An urgent review into the dramatic collapse of a multimillion-pound police corruption trial will look at why vital evidence was destroyed.
Eight former police officers walked free from court today after hearing that top cold case officer Detective Chief Superintendent Chris Coutts had ordered the destruction.
Ten people in total were on trial accused of fabricating a case which led to the wrongful jailing for murder of three men.
The 10 were formally found not guilty today after judge Mr Justice Sweeney discharged a Swansea Crown Court jury, telling them the accused could not get a fair trial.
Britain's top prosecutor added to the sense of urgency when he spoke of his own "extreme concern" at the collapse of the case.
South Wales Police Chief Constable Peter Vaughan is backing calls for a "full and detailed review" of the circumstances in which the decision to end the trial was made.
It is all a long way from the brutal murder of a prostitute in a seedy flat in Cardiff in 1988.
Lynette White, 20, was found with more than 50 stab wounds in her body.
Police eventually arrested Stephen Miller, Yusef Abdullahi, Tony Paris and cousins Ronnie and John Actie for murder.
The cousins were cleared but the three other men went on to serve two years in prison before being released on appeal.
In 2003, Jeffrey Gafoor, a client of Miss White, pleaded guilty to her murder and is now serving a life sentence.
Mr Abdullahi, 49, died earlier this year.
The Swansea trial, which began in early July, was expected to last well into 2012.
Gafoor's admission was the catalyst for the investigation into the officers behind the original case.
Arrests were made in 2005 and the 10 defendants went on trial accused of bullying witnesses into agreeing to fabricated accounts of the killing.
Senior among them are ex-superintendent Richard Powell, 58, and former chief inspectors Thomas Page, 62, and Graham Mouncher, 59.
They were accused of conspiring with Michael Daniels, 62, Paul Jennings, 51, Paul Stephen, 50, Peter Greenwood, 59, and John Seaford, 62, to pervert the course of justice.
Civilians Violet Perriam, 61, and Ian Massey, 57, together with Mouncher, were also accused of two counts of perjury.
The collapse of the long-running trial comes today after proceedings were adjourned on October 28.
In that time extensive research into the way the case was run before it got to court revealed that material had been destroyed.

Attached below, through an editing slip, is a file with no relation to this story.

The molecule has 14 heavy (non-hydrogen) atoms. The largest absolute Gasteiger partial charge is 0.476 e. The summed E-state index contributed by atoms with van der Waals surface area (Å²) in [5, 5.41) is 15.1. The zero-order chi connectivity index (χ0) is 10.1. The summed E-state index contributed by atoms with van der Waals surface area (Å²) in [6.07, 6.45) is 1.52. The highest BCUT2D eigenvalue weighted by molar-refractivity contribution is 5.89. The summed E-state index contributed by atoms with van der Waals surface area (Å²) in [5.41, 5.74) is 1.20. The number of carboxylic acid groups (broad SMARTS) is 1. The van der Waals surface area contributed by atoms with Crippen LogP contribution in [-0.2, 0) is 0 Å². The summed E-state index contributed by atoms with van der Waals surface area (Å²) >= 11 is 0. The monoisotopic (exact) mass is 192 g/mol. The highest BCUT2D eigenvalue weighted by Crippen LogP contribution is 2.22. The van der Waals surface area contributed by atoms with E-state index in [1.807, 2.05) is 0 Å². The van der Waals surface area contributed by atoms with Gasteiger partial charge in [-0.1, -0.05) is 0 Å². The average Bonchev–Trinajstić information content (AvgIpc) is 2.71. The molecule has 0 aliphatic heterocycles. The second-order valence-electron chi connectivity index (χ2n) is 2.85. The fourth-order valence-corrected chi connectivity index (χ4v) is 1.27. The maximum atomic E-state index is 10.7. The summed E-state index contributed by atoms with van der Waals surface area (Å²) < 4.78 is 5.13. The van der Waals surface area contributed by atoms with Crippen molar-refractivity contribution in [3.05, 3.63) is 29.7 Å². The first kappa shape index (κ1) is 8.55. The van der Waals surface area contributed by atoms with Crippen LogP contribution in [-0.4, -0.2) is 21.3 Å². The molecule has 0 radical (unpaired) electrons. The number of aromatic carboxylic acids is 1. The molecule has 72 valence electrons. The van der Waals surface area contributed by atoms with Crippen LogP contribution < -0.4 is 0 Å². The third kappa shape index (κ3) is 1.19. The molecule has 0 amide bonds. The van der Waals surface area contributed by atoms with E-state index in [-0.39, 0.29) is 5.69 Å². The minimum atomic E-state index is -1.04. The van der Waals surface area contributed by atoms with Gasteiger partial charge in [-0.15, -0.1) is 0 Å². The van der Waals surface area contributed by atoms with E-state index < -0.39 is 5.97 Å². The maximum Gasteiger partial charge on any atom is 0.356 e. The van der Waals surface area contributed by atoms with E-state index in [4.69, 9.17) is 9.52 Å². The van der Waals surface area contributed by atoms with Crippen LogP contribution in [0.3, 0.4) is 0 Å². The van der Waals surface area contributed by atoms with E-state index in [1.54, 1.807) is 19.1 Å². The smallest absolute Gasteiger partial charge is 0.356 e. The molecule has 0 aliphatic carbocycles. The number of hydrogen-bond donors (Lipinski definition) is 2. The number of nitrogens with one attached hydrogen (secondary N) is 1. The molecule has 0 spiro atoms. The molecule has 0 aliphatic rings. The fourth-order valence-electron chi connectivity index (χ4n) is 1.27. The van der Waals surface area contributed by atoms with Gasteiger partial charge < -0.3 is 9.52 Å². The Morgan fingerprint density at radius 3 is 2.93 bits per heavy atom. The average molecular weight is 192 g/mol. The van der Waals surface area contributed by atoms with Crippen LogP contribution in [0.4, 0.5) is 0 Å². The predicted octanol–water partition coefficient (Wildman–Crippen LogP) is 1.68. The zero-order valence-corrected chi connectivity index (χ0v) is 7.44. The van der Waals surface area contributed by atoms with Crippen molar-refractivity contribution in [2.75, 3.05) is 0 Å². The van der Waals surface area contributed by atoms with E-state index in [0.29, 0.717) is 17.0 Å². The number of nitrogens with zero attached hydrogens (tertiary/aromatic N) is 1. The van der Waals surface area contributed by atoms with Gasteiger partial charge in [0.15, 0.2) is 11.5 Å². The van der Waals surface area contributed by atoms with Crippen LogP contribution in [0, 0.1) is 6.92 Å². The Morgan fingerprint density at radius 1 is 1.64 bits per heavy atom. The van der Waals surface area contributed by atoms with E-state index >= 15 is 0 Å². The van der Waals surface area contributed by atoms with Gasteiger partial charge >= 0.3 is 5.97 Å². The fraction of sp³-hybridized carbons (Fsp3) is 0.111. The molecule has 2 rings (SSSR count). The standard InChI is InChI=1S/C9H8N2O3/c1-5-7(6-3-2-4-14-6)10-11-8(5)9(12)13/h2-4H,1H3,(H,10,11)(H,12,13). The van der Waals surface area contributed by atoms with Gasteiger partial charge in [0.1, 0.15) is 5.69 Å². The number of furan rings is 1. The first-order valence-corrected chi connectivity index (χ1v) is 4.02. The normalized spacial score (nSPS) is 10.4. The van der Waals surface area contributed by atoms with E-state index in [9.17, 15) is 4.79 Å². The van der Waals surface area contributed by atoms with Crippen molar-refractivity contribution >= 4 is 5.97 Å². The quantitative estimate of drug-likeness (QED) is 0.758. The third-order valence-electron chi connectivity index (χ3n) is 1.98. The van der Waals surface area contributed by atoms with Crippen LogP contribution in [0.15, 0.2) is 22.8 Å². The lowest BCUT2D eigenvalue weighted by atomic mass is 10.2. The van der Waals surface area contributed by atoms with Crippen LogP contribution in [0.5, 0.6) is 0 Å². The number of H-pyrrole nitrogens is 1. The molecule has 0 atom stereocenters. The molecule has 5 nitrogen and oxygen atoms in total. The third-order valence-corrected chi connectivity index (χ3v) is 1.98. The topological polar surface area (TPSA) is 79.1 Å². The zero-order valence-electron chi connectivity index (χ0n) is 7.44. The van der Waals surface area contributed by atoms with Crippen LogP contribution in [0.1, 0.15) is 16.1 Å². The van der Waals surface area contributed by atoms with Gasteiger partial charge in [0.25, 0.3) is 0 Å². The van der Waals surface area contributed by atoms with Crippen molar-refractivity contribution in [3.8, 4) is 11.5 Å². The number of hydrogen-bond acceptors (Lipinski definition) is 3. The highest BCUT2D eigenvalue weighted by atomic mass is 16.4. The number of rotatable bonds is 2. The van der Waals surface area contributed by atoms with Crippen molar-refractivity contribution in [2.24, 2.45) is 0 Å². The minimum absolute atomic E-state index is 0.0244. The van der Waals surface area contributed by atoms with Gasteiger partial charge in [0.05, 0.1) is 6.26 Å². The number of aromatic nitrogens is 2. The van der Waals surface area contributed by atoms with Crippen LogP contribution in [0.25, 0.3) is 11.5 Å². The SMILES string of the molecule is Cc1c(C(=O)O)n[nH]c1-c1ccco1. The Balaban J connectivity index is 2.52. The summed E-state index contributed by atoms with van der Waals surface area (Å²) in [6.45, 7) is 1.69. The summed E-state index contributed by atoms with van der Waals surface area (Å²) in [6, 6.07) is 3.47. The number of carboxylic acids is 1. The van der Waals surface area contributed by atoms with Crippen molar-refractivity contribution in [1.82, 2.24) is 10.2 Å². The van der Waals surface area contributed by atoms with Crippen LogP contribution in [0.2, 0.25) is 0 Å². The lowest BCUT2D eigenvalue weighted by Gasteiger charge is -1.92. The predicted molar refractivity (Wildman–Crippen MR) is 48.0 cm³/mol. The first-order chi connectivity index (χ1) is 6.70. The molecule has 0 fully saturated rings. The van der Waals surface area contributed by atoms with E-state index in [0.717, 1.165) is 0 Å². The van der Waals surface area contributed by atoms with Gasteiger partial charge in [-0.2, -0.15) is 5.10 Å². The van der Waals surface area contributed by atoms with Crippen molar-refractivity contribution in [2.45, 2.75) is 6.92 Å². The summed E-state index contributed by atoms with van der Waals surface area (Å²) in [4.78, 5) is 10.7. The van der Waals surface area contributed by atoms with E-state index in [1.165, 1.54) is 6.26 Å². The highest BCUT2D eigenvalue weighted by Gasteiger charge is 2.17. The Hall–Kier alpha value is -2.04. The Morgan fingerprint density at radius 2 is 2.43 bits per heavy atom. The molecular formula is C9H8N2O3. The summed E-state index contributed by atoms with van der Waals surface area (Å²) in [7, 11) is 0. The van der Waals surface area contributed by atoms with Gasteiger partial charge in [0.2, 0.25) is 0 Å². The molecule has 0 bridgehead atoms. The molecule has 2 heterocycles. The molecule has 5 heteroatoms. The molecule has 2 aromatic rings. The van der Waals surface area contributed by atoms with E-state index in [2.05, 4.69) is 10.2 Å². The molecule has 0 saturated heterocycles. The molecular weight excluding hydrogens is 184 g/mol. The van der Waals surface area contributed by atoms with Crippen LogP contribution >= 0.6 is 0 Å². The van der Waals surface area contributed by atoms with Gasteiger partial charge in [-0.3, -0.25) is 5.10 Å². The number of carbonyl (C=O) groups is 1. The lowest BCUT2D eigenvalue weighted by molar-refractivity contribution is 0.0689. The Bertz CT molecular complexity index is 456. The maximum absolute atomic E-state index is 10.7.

Chief prosecutor Nicholas Dean QC said in court today that when he learned of the destruction of material it set "alarm bells ringing".
The file that Mr Coutts, who headed the cold case review, had given the order to destroy was a copy of material relating to a complaint made by John Actie to the Independent Police Complaints Commission (IPCC).
Mr Dean stressed that the prosecution was certain that Mr Coutts was an "honest and honourable" man.
But the circumstances in which the trial collapsed brought immediate criticism and concern.
Keir Starmer, QC, the Director of Public Prosecutions and Britain's top prosecutor, spoke of his "extreme concern".
Andrew Davies, leader of the Welsh Conservatives at the Welsh Assembly, said: "I would urge the CPS to establish an independent inquiry into the serious errors that have emerged in the collapse of this case, and that they make the scope and scale of the inquiry public at the earliest opportunity.
"This has the potential to be very damaging for public confidence in the police and leaves the eight men accused in a state of limbo following an unsatisfactory conclusion to their trial."
Simon Clements, the Crown Prosecution Service's reviewing lawyer, said prosecutors were satisfied before the trial that the case should go before a jury.
It was a review ordered by the trial judge into unused material which revealed files were missing.
"This information related to complaints made by one of the original defendants to the IPCC and another complaint relating to the investigation," Mr Clements said.
"On inquiry, it was found that these copies had been destroyed and no record of the reason for their destruction had been made by the police officers concerned."
This was the first time that prosecution counsel or the CPS had been made aware of this destruction.
Mr Clements said that the trial was stopped because the new information meant it was not possible to say for certain that other material had not been destroyed.
"The destruction of those copies, along with the non-recording of the destruction, meant that it would be impossible to give meaningful re-assurances that no other material had been treated similarly, thus undermining the defence's confidence in the disclosure process."
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